What are the conditions that must be met in order for a war to be considered just? Was the 2003 war the United States waged against Iraq just based on these criteria?
There are two basic criteria for a war to be justified under just war theory, which are usually given in Latin (for no reason I can think of other than to sound impressive): jus ad bellum, "justice toward war", and jus in bello, "justice within war".
Jus ad bellum requires that the reasons for war are justified. The usual standard is that the war must:
- have just cause,
- be a last resort,
- be declared by a proper authority,
- possess right intention,
- have a reasonable chance of success, and
- the end must be proportional to the means.
The Iraq War does not do very well on these criteria.
If Saddam Hussein had actually had weapons of mass destruction (particularly nuclear weapons, which are far more destructive than other weapons of mass destruction), that might have been just cause, but he didn't. US authorities did not have sufficiently reliable intelligence to believe he did.
The war doesn't seem to have been a last resort, as many US allies recommended other alternatives but the US government refused to take those alternatives.
It was almost declared by a proper authority — the US did seek a UN Security Council resolution, but the resolution was vetoed by France, who argued there were still better options available.
The war does seem to have possessed right intention; despite conspiracy theories to the contrary, I'm not aware of any credible historical evidence that the Bush Administration actually launched the war for personal gain or any other reason besides honestly trying to defeat Saddam Hussein's tyrannical regime and improve security in the Middle East.
Whether the war had a reasonable chance of success depends on what you mean by success. Simply defeating the Iraqi Army in combat and unseating Saddam Hussein was virtually guaranteed, and indeed happened almost immediately. The long-term goal of establishing a legitimate democratic government in its place and maintaining security in the Middle East was always a longshot, and the US did not have a particularly compelling plan for doing so at any point.
The ends do seem proportional to the means. Saddam Hussein was a murderous tyrant. If he really had access to weapons of mass destruction, he would have posed a serious threat to the lives of thousands if not millions of people in the region. It would be entirely reasonable to use full-scale military force to combat such a threat.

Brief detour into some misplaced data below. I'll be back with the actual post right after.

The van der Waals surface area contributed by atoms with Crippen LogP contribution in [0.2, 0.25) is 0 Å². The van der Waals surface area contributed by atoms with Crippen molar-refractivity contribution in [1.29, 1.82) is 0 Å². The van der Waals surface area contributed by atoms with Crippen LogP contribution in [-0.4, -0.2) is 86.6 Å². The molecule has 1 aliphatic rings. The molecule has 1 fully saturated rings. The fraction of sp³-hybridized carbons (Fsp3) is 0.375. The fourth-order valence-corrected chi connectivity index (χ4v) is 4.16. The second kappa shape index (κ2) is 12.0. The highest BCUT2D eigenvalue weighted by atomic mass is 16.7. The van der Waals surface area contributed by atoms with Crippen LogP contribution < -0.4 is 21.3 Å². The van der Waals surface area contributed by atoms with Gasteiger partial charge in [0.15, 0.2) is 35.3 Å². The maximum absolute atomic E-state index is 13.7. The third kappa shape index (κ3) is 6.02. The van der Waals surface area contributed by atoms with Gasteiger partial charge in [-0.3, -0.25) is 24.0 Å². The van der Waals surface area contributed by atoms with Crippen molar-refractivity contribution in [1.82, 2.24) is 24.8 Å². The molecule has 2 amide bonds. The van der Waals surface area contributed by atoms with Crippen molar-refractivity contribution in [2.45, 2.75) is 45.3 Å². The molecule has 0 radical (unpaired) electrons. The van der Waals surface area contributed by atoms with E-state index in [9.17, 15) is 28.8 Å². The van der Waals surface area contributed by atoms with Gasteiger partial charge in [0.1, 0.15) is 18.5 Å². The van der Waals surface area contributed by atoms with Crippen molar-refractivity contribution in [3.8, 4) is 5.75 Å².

As a whole, then, the Iraq War does not seem justified in terms of justice toward war, jus ad bellum.
Jus in bello requires that the war itself be conducted justly. It has two basic criteria:
- Discrimination between legitimate combatants and innocent civilians
- Proportional and necessary force used to subdue enemy combatants
The Iraq War actually does quite well on these criteria, especially by historical standards. While US troops did kill thousands of people directly, and the war and its aftermath killed hundreds of thousands, these are actually remarkably small figures compared to past full-scale wars. US forces took care to use high-tech precision weapons, rather than the carpet bombing and napalm strikes deployed in Vietnam. US forces swiftly targeted key military infrastructure rather than seeking widespread destruction. They often tried to protect civilian populations from danger and avoided attacking densely-populated areas. The military even targeted buildings and facilities at night to minimize the number of people likely to be inside them.
It could be argued the military should have used even more careful discrimination, or the military force deployed was still heavier than necessary, but US military forces certainly did a lot better in Iraq than in Vietnam. A total failure of jus in bello would have been for the US to deploy some of its thousands of high-yield nuclear weapons; millions of Iraqis are alive today because they did not do that.
Therefore, I tentatively conclude that the Iraq War does actually satisfy the criteria for justice within war, jus in bello.